Atom also suffered on the chipsets which could only support 'up to' 2GB of RAM, and typically only had 1GB which is simply not enough. You pair even an older Atom with 2GB and it acts like a completely different machine, the current ones should be able to handle 4GB of memory, which is more than enough (perhaps overkill) for tablet use.
    The only thing Atom still kinda sucks on is battery. It is still their best CPUs on battery life, but they pit it against ARM CPUs... and there is simply no comparing the two as ARM takes 1/2 to 2/3rds of the load of an Atom. But if it means the difference between being able to run x86 with 1/3 less battery time, or being stuck with winRT or Android with a little more battery, I will pick the x86 every time, because there are a ton of handy little utilities that I would be nearly lost without, and I like that most software will run on it (all be it slowly) where on ARM it simply won't until someone makes an app which will cost more money, have less features, and integreate with the rest of the system less elegantly (not really an issue with ARM, and more an issue of the OSs that run on ARM).
  • 1 Hide
    bustapr , August 9, 2012 6:58 PM
    jacobdrjNo they will not. Don't be me wrong. I love my little 1st generation Atom netbook. But there are VERY real problems with the architecture that would make the experience on Windows 8 unbearable... Unless they are using an Atom that will do out of order instruction processing they should have gone with Brazos as the TDP is fairly close and you would have had a better processor and graphics...Optimization only goes so far. Part of the Windows Phone experience is because of the nature of the ARM architecture being ideal for that type of use.

    um, are you not aware that Win8 is very similar to WP7 and there is an ARM version of Win8?
  • -1 Hide
    chumly , August 9, 2012 7:11 PM
    An i3-3217U completely decimates ANY offering from the Atom family of processors, nearly tripling the scores on Cinebench and 3dMark06.

    We can all agree that netbooks were a disaster (have you ever tried to use one?). With all the hype, it just seems to me that this tablet is going to fall short of all expectations. However, I may be talking out my ass til we see a pricetag. If these are costing the consumer less than $250, maybe they'll be happy with their new Windows 8 eReader.
  • 0 Hide
    boogalooelectric , August 9, 2012 8:43 PM
    I bought my wife a lenovo A1 and the device has issues, the wifi loses connection every few minutes and the proprietary apps lenovo installs caused the OS to crash. The lenovo forums indicate this is a widespread problem and the only real fix is to reset to factory default settings. Some complain this happens every month or so. Therefore you lose all your files every month or so.

    I know this is slightly different being a Windows device but I felt people should know that lenovo has issues with their tablets. I would think twice before buying one now.
  • 1 Hide
    belardo , August 9, 2012 9:32 PM
    Why didn't they go with an AMD APU? Their E series chip is faster, better GPU and lower wattage, it's one of the few areas that AMD is actually better than intel. Since this is a x86 class tablet, I see it chugging along compared to android and ipad3.
  • 0 Hide
    irh_1974 , August 9, 2012 10:11 PM
    boogalooelectricI bought my wife a lenovo A1 and the device has issues, the wifi loses connection every few minutes and the proprietary apps lenovo installs caused the OS to crash. The lenovo forums indicate this is a widespread problem and the only real fix is to reset to factory default settings. Some complain this happens every month or so. Therefore you lose all your files every month or so.I know this is slightly different being a Windows device but I felt people should know that lenovo has issues with their tablets. I would think twice before buying one now.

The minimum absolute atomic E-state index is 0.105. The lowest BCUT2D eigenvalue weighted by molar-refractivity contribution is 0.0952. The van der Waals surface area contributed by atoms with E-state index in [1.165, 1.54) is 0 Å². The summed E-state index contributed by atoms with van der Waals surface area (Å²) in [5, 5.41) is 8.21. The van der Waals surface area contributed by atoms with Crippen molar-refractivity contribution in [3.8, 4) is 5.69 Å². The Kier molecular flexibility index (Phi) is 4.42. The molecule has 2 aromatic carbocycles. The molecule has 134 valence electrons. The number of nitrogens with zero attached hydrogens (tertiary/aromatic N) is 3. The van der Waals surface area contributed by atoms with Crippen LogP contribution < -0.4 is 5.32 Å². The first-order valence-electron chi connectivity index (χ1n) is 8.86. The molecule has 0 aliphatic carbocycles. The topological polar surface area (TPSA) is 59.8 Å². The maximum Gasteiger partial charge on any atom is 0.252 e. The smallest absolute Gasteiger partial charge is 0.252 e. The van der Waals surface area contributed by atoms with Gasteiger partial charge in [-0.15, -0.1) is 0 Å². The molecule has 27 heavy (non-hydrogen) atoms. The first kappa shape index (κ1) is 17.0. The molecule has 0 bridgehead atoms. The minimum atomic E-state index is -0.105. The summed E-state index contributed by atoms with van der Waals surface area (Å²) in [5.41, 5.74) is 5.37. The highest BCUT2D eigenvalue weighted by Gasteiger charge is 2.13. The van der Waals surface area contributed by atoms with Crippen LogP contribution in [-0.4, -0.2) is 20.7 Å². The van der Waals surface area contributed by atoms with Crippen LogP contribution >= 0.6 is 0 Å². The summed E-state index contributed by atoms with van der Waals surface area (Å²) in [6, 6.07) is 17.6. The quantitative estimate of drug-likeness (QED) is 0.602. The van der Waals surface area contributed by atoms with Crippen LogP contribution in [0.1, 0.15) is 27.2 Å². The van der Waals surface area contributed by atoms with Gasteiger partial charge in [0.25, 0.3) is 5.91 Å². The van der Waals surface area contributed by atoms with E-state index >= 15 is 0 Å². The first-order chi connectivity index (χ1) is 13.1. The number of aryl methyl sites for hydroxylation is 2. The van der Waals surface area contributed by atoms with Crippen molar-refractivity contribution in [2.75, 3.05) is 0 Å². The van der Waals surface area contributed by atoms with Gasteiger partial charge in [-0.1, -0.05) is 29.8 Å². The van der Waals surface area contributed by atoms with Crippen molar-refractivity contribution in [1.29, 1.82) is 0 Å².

If you look for a forum on the internet dedicated to endless hardware problems associated with any type of equipment, from toaster ovens to lawn mowers, you will find one and they are all pretty damning about their experiences. What you don't hear about in those forums are the 99.9% of people that bought whatever it was saying that they had no issues whatsoever.
  • 0 Hide
    greghome , August 9, 2012 10:16 PM
    daglesjIf it costs over $500....Will be a lot of nice $2-300 tablets this xmas that wont have Windows 8 on them to compete against.


    Fact: the Thinkpad lines have never really needed to compete with consumer products of lower pricing, it's a commercial product meant for those that need a high end, highly durable laptop/tablet in this case.

    500USD doesn't sound that bad, considering the last Thinkpad Tablet cost as much, but sold pretty well too.
  • 0 Hide
    boogalooelectric , August 9, 2012 10:19 PM
    irh_1974If you look for a forum on the internet dedicated to endless hardware problems associated with any type of equipment, from toaster ovens to lawn mowers, you will find one and they are all pretty damning about their experiences. What you don't hear about in those forums are the 99.9% of people that bought whatever it was saying that they had no issues whatsoever.


    Point taken but we had the issue as well so personal testimony applies to this.
  • 0 Hide
    boogalooelectric , August 9, 2012 10:26 PM
    Furthermore the wifi issue was troubling. We exchanged one hoping it was an anomaly but the second unit had the same issue. My wife decided to overlook that once the replacement arrived. Then the OS crashed and my wife was too frustrated with it to continue. That was a deal breaker. Two major issues, one most likely hardware related and the other software related.

    Buy lenovo if you wish but once you get your shiny new tablet and have intermittent wifi connectivity you will most likely remember my posts and ask yourself "Why did I not listen to that stranger on Toms with the name parodied from an 80's movie?"